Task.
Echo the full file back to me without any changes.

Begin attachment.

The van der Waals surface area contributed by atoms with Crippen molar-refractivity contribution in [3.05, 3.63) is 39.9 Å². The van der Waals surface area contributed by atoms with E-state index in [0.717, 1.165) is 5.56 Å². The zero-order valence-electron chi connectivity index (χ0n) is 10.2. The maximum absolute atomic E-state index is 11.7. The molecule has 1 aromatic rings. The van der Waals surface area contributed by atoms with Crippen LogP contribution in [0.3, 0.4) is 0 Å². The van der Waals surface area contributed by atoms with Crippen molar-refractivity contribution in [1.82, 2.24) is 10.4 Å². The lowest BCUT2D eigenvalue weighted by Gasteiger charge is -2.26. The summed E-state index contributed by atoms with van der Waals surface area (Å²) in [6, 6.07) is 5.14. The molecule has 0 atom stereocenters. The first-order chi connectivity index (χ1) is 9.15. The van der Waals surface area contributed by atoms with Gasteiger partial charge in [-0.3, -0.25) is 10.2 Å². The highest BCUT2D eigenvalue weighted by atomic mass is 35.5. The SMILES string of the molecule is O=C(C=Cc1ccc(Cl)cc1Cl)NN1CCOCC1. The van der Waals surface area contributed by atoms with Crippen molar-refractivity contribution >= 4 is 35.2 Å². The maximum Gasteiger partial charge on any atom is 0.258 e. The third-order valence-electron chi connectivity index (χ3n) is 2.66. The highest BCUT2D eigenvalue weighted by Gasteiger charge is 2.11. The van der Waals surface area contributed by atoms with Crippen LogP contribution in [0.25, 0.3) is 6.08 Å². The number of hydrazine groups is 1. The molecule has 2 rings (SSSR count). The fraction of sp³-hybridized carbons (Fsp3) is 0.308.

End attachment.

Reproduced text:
The van der Waals surface area contributed by atoms with Crippen molar-refractivity contribution in [3.05, 3.63) is 39.9 Å². The van der Waals surface area contributed by atoms with E-state index in [0.717, 1.165) is 5.56 Å². The zero-order valence-electron chi connectivity index (χ0n) is 10.2. The maximum absolute atomic E-state index is 11.7. The molecule has 1 aromatic rings. The van der Waals surface area contributed by atoms with Crippen LogP contribution in [0.3, 0.4) is 0 Å². The van der Waals surface area contributed by atoms with Crippen molar-refractivity contribution in [1.82, 2.24) is 10.4 Å². The lowest BCUT2D eigenvalue weighted by Gasteiger charge is -2.26. The summed E-state index contributed by atoms with van der Waals surface area (Å²) in [6, 6.07) is 5.14. The molecule has 0 atom stereocenters. The first-order chi connectivity index (χ1) is 9.15. The van der Waals surface area contributed by atoms with Gasteiger partial charge in [-0.3, -0.25) is 10.2 Å². The highest BCUT2D eigenvalue weighted by atomic mass is 35.5. The SMILES string of the molecule is O=C(C=Cc1ccc(Cl)cc1Cl)NN1CCOCC1. The van der Waals surface area contributed by atoms with Crippen molar-refractivity contribution >= 4 is 35.2 Å². The maximum Gasteiger partial charge on any atom is 0.258 e. The third-order valence-electron chi connectivity index (χ3n) is 2.66. The highest BCUT2D eigenvalue weighted by Gasteiger charge is 2.11. The van der Waals surface area contributed by atoms with Crippen LogP contribution in [0.25, 0.3) is 6.08 Å². The number of hydrazine groups is 1. The molecule has 2 rings (SSSR count). The fraction of sp³-hybridized carbons (Fsp3) is 0.308.